WEYMOUTH — Town officials will meet with residents next week to discuss two approved digital billboards on Route 3, one of which has already been built.

The meeting will take place at 7 p.m. on Tuesday, Oct. 1, in the Abigail Adams Middle School Auditorium, 89 Middle St.

Mayor Robert Hedlund and members of his administration will discuss the history of the project, the benefits to the town and ways to mitigate the impacts of existing and future billboard.

New zoning that the town council approved in 2018 created a billboard relocation overlay district, which aimed to “provide for the removal and relocation of pre-existing, legally established billboards to new locations while achieving an overall reduction in the number of billboards throughout the town.”

The goal was to have all billboards on Route 3A, and one on Route 18, removed in exchange for up to three digital billboards along a stretch of Route 3 on land owned by Bristol Bros. Development Corp. and Lorusso-Bristol Stone Corp.

The billboards would allow the town to strike a deal with Bristol Bros., which holds the purchase option for about 45 acres of land that connects to Gagnon Park off Route 3 near Route 18. Bristol Bros. planned to develop the land, but worked out an agreement to sell it to the town instead to be preserved as open space in exchange for the rights to put up and profit from billboards on their land along Route 3.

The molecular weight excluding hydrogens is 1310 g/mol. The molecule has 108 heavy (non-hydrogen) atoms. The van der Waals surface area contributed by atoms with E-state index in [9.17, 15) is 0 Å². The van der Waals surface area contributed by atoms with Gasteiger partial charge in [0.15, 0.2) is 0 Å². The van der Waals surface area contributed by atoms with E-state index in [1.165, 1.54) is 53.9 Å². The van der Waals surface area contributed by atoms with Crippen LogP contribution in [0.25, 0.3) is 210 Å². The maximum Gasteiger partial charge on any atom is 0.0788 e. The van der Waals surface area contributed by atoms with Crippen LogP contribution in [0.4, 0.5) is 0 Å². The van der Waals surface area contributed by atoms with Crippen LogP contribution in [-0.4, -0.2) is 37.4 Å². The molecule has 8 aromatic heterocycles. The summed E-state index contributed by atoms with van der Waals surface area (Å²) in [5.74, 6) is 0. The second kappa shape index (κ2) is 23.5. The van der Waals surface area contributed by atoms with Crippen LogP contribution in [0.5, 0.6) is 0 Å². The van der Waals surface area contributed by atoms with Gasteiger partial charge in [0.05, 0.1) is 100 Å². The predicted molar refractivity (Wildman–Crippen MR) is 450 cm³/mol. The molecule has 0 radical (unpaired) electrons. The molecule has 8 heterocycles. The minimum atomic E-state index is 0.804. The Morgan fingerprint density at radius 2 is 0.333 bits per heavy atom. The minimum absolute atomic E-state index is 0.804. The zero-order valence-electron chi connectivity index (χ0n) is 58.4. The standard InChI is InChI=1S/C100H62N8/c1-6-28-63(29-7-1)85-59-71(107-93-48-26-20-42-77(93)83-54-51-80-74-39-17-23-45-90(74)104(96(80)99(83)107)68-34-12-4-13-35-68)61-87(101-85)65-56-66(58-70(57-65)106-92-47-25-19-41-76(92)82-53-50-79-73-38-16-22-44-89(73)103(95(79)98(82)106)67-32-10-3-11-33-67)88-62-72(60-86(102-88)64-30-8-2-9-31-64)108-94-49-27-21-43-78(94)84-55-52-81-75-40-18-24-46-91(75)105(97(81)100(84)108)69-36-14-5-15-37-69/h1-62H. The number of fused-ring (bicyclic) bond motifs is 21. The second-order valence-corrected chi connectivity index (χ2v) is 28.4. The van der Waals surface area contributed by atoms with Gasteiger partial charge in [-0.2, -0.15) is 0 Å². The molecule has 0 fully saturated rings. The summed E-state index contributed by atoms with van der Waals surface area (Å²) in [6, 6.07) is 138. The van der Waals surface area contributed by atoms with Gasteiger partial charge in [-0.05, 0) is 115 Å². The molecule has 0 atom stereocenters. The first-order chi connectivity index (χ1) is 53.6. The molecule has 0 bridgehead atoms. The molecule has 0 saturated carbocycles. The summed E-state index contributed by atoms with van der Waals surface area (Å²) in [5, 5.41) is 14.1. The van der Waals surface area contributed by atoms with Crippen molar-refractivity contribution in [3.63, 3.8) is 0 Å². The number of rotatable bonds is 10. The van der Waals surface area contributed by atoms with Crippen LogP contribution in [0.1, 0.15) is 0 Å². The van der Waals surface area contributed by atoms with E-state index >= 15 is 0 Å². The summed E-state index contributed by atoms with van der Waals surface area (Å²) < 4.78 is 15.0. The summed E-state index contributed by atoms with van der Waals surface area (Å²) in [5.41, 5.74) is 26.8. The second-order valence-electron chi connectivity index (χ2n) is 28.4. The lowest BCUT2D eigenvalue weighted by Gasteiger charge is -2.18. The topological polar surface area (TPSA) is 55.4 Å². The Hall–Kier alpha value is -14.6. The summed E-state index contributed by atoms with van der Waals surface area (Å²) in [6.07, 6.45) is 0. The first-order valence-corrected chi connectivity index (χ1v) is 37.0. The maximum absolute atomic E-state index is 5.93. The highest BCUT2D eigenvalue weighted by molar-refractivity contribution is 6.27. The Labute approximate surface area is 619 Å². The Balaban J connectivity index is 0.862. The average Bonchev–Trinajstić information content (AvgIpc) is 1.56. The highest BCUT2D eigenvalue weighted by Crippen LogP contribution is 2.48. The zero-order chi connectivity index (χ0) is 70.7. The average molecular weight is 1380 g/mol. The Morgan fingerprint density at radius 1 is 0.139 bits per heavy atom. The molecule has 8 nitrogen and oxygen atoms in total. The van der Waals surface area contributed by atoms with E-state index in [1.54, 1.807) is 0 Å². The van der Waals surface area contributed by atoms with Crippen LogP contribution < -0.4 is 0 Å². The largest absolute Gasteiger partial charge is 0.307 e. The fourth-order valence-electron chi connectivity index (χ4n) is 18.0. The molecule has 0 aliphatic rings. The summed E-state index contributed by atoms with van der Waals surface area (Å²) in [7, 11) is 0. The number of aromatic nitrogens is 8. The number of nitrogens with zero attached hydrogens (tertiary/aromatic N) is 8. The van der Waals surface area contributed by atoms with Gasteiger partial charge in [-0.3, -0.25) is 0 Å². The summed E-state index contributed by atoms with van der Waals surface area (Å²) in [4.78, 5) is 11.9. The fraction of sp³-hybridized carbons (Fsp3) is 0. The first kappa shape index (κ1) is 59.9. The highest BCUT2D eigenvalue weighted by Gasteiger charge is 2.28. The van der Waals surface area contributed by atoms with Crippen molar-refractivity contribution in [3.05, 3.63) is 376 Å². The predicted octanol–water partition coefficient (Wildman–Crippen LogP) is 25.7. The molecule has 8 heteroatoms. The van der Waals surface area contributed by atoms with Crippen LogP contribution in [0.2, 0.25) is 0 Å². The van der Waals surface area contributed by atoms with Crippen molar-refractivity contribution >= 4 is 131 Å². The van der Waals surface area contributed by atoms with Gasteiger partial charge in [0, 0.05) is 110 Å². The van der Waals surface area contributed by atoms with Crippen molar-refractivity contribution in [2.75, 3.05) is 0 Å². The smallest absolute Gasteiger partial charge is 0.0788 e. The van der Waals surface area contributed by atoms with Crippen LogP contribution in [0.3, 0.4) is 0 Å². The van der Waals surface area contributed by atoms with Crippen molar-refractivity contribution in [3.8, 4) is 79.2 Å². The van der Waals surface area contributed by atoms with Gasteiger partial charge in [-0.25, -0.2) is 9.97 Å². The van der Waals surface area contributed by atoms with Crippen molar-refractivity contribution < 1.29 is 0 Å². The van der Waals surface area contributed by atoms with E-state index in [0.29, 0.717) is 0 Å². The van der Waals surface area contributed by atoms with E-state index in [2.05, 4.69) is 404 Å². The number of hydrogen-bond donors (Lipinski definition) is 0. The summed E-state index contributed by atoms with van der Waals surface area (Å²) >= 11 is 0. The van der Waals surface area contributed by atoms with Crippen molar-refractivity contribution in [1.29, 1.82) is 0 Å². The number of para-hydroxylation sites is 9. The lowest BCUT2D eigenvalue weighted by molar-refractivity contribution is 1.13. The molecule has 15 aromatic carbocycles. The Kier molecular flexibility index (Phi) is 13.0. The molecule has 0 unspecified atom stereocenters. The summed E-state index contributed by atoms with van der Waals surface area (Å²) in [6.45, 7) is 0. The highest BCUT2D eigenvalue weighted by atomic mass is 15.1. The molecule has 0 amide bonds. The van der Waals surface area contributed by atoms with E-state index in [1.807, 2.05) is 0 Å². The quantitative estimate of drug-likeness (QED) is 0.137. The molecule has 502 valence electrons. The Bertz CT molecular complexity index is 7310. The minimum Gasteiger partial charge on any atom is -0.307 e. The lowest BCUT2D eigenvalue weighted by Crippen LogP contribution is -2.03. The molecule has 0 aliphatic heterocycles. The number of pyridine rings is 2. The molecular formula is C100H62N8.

The Bristol family and Cove Outdoor Advertising would split the billboard revenue with the town, which would use its share to buy the land from the Bristols.

Three locations have been identified for billboards on Route 3 in Weymouth, and locations at 611 and 613 Pleasant St. have been permitted by the state. The first of the two permitted billboards has been constructed on 611 Pleasant Street.

But a group of South Weymouth neighbors say the digital billboard was built on the northbound side of Route 3, across from their neighborhood, without proper notification or oversight from the town.

Kipling Road resident Amy Kabilian went before town council earlier this month to say the digital billboard has impacted her neighbors’ property values and quality of life since it appeared in April. She said she is turning to the council for help with the issue after months of no action from town officials.

Peter McClary, a consultant for Cove Outdoor Advertising, and company officials last spring agreed to turn the billboard off at 7 p.m. each night while they sort out a solution to neighbors’ concerns.

While McClary has offered to install light-blocking technology and lower the billboard, neighbors want the structure moved about 1,000 feet south, to an area that’s zoned for such billboards. But town officials say that site could also be problematic, and they instead want to put a second billboard on the other side of the highway.

Kabilian said neighbors were not properly notified, and the billboard ordinance was included in a larger zoning package and not given proper attention by town council.